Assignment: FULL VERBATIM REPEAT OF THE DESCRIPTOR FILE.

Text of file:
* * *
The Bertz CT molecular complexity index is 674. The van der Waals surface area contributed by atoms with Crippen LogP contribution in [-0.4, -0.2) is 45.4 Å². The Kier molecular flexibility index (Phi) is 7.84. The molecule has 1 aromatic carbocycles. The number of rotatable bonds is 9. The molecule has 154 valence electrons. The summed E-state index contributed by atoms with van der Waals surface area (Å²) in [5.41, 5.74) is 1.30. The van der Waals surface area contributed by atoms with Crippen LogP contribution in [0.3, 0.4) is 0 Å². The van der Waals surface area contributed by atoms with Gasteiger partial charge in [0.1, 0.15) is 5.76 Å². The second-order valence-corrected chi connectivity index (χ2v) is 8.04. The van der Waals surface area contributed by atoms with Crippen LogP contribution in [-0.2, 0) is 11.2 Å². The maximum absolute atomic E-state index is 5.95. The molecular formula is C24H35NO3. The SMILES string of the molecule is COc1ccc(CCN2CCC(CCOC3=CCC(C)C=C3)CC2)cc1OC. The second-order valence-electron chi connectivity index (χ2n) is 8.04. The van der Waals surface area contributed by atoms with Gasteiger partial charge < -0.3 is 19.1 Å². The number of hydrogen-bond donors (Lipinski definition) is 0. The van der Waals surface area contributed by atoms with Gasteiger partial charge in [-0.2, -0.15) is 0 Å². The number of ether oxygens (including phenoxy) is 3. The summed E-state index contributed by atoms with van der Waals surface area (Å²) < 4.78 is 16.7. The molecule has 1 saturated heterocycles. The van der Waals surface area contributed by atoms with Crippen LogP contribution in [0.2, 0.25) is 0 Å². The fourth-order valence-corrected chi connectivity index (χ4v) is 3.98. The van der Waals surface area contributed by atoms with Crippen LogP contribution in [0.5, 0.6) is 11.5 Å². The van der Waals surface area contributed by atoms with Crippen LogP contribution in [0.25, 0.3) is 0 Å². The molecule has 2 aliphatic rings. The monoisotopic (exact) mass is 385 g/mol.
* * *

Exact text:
The Bertz CT molecular complexity index is 674. The van der Waals surface area contributed by atoms with Crippen LogP contribution in [-0.4, -0.2) is 45.4 Å². The Kier molecular flexibility index (Phi) is 7.84. The molecule has 1 aromatic carbocycles. The number of rotatable bonds is 9. The molecule has 154 valence electrons. The summed E-state index contributed by atoms with van der Waals surface area (Å²) in [5.41, 5.74) is 1.30. The van der Waals surface area contributed by atoms with Crippen LogP contribution in [0.3, 0.4) is 0 Å². The van der Waals surface area contributed by atoms with Gasteiger partial charge in [0.1, 0.15) is 5.76 Å². The second-order valence-corrected chi connectivity index (χ2v) is 8.04. The van der Waals surface area contributed by atoms with Crippen LogP contribution in [-0.2, 0) is 11.2 Å². The maximum absolute atomic E-state index is 5.95. The molecular formula is C24H35NO3. The SMILES string of the molecule is COc1ccc(CCN2CCC(CCOC3=CCC(C)C=C3)CC2)cc1OC. The second-order valence-electron chi connectivity index (χ2n) is 8.04. The van der Waals surface area contributed by atoms with Gasteiger partial charge < -0.3 is 19.1 Å². The number of hydrogen-bond donors (Lipinski definition) is 0. The van der Waals surface area contributed by atoms with Gasteiger partial charge in [-0.2, -0.15) is 0 Å². The number of ether oxygens (including phenoxy) is 3. The summed E-state index contributed by atoms with van der Waals surface area (Å²) < 4.78 is 16.7. The molecule has 1 saturated heterocycles. The van der Waals surface area contributed by atoms with Crippen LogP contribution in [0.2, 0.25) is 0 Å². The fourth-order valence-corrected chi connectivity index (χ4v) is 3.98. The van der Waals surface area contributed by atoms with Crippen LogP contribution in [0.5, 0.6) is 11.5 Å². The van der Waals surface area contributed by atoms with Crippen LogP contribution in [0.25, 0.3) is 0 Å². The molecule has 2 aliphatic rings. The monoisotopic (exact) mass is 385 g/mol.